US President Donald Trump’s decision on Wednesday to ban inbound travel for 30 days from 26 EU countries due to the coronavirus pandemic has triggered the angered response of the global travel and tourism industry, which is warning that the rash decision will have a dangerous economic impact on the US and on many other countries.
The European Travel Commission (ETC), the European Tourism Association (ETOA), United States Tour Operators Association (USTOA) and the European Travel Agents’ and Tour Operators’ Associations (ECTAA) joined the World Travel & Tourism Council (WTTC) in stressing that the US ban is not “evidenced-based”, and is instead “adding more confusion to a beleaguered industry that will likely add more losses to its already-damaged business with long term consequences for the future recovery of jobs and economic growth”.
According to the WTTC, an estimated 850,000 visitors from Europe, excluding the UK and Ireland, were set to travel to the US in the next 30 days spending an estimated 3.4 billion dollars.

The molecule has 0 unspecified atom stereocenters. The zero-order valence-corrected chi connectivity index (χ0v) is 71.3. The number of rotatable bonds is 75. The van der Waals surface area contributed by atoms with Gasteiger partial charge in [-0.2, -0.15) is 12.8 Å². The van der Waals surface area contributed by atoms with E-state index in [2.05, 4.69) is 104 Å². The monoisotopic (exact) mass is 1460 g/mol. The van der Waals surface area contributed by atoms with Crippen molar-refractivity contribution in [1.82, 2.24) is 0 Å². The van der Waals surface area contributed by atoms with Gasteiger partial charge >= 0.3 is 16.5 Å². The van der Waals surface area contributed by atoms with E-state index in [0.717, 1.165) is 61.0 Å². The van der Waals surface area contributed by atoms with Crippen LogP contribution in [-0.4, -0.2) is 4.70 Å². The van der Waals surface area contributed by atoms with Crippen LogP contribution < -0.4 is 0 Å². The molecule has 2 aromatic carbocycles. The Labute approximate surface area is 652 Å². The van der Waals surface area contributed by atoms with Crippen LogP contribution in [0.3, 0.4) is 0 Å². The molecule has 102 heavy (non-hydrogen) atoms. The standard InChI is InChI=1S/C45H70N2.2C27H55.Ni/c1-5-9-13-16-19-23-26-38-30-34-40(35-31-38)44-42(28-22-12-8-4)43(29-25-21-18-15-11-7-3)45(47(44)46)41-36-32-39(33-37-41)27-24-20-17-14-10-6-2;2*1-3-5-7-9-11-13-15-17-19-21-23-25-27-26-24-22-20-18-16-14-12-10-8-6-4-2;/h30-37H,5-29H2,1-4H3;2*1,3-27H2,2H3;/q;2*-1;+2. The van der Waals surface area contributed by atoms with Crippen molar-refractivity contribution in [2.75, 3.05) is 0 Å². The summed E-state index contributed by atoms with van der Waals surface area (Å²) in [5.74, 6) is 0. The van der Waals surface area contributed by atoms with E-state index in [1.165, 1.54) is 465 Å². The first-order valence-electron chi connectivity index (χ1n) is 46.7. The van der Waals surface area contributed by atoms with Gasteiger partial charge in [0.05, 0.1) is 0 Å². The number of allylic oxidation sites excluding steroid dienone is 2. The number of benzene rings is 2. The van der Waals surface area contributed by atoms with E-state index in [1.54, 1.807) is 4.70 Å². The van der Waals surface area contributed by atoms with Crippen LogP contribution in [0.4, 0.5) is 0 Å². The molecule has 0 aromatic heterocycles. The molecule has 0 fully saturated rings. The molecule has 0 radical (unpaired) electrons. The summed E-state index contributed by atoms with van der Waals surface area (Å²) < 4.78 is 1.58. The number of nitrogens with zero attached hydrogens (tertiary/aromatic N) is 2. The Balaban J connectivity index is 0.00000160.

Two US carriers, Delta and United, will be mostly hit by the ban.
“Coronavirus is already in the United States and sadly patients are already passing away as a result… Rather than an outright ban, the priority should be on public health within the country and mitigating the potential harm to individuals, that will be impacted by this ban,” said Gloria Guevara, WTTC president and CEO.
“The virus is already a pandemic and is spreading within communities domestically. The best approach is to conduct thorough testing and put in place isolation measures which are highly effective, as has been seen in other countries,” she added.
Referring to the US decision, ETC CEO Eduardo Santander said the coronavirus was not limited to any destination, requiring “cooperation rather than unilateral action”.
“The European tourism sector disapproves this unilateral travel ban without any consultation which will equally affect travel and tourism businesses and citizens at both sides of the Atlantic,” he said.
According to the US Department for Homeland Security (DHS) and the President’s proclamation, the ban applies to the countries belonging to the 26-member Schengen passport-free zone. These are: Austria, Belgium, Czech Republic, Denmark, Estonia, Finland, France, Germany, Greece, Hungary, Iceland, Italy, Latvia, Liechtenstein, Lithuania, Luxembourg, Malta, Netherlands, Norway, Poland, Portugal, Slovakia, Slovenia, Spain, Sweden, and Switzerland.